Friday, 4 July 2014

People Before Profit energy policy taken up by Nottingham City Council to fight fuel poverty



Nottingham City Council to set up energy company to rival 'big six'

By Nottingham Post  |  Posted: March 10, 2014
By Alexander Britton

Nottingham city council's energy firm will be run on a non-profit making basis
Nottingham city council's energy firm will be run on a non-profit making basis
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AROUND £1 million of council taxpayers' money is to be spent setting up an energy company – the first of its kind in the country.
More than 177,000 households across Notts could soon benefit from cheaper energy bills – saving up to £120 a year, it is claimed – when the new firm is set up by Nottingham City Council.
The council says it will run its company on a non-profit making basis to do battle with "the big six" energy firms.
The current plan is to launch the scheme next year – with a high-street shop, call centre and other staff leading to the project becoming a potential "million pounds plus" scheme.

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Alan Clark, the city council's portfolio holder for energy and sustainability, said the scheme was needed to help cut fuel poverty.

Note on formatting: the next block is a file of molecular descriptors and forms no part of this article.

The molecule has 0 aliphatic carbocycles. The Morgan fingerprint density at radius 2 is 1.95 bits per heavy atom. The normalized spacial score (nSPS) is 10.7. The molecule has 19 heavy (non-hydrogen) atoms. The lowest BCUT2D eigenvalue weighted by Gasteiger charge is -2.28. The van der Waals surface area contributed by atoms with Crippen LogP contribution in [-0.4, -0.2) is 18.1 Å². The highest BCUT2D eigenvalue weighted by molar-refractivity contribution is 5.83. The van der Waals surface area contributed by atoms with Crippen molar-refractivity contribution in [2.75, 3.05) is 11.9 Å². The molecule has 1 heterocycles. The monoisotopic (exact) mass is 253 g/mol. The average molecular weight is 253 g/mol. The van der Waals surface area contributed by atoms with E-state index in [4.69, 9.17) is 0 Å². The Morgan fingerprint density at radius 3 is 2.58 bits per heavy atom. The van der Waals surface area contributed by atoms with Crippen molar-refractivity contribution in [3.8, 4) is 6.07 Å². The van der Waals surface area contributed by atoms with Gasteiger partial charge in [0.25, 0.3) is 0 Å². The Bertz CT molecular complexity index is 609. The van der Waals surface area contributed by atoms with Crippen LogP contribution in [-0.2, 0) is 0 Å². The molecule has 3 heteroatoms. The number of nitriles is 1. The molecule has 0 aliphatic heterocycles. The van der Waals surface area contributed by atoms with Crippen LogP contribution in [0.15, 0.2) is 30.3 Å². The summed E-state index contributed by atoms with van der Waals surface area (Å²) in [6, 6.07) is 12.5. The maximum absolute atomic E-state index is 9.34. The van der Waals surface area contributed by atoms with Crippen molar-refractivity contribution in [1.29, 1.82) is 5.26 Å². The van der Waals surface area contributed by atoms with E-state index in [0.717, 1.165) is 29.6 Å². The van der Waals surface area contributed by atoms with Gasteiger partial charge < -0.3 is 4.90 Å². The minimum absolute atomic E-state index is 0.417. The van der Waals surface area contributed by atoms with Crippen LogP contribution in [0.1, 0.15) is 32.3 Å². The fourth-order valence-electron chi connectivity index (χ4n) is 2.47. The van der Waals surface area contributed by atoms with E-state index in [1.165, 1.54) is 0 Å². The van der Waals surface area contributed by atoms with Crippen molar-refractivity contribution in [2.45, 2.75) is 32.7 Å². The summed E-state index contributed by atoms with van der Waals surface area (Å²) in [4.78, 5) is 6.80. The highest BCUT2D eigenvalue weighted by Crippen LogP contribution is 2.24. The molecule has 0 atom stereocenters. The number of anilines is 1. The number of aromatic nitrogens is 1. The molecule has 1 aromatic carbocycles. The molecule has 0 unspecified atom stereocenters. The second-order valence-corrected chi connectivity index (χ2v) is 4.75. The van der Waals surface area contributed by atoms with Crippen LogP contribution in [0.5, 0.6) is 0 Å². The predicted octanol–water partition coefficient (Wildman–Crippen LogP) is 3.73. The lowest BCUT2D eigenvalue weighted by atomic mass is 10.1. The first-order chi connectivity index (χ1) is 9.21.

He added: "Our aim isn't and never will be to be like one of the six big energy suppliers – we want to be much better than that.
"The way supply chains work means that we can offer the best possible deals to Nottingham people, including people living in the Nottingham conurbation such as Arnold, Beeston or West Bridgford."
The energy company will see any profit reinvested in energy supply.
It will use electricity generated from the Eastcroft incinerator as well as excess from solar panels, waste food plants and electricity and gas bought from the market at "competitive rates".
Aspley resident Sue Stevenson, 67, welcomed the idea. "Money is tight at the moment and people wonder whether to put the heating on or wear another jumper," she said.
"Everyone is hunting around for a good deal because it's all so expensive and, if the city council is looking at making it cheaper, a lot of people will be interested."
David Jones, 79, of Wollaton, chairman of the Nottingham Pensioners' Action Group, said: "When you are a pensioner you have limited means of increasing your income so, with energy bills increasing as they are, it is a big problem. This is an interesting scheme and anything that can be done to help people with their energy bills is to be welcomed."
Martin Thomas, of West Bridgford, set up his own company supplying gas called Better Energy in 2010, and has more than 350 customers. He said: "If the city council comes in as a big player, it has systems in place already and has the capital to make it work."
What do you think of the council's plans to create its own energy company? 
www.peoplebeforeprofit.org.uk
Google South London Green Energy Co-Op making it happen for real in Lewisham and Greenwich.


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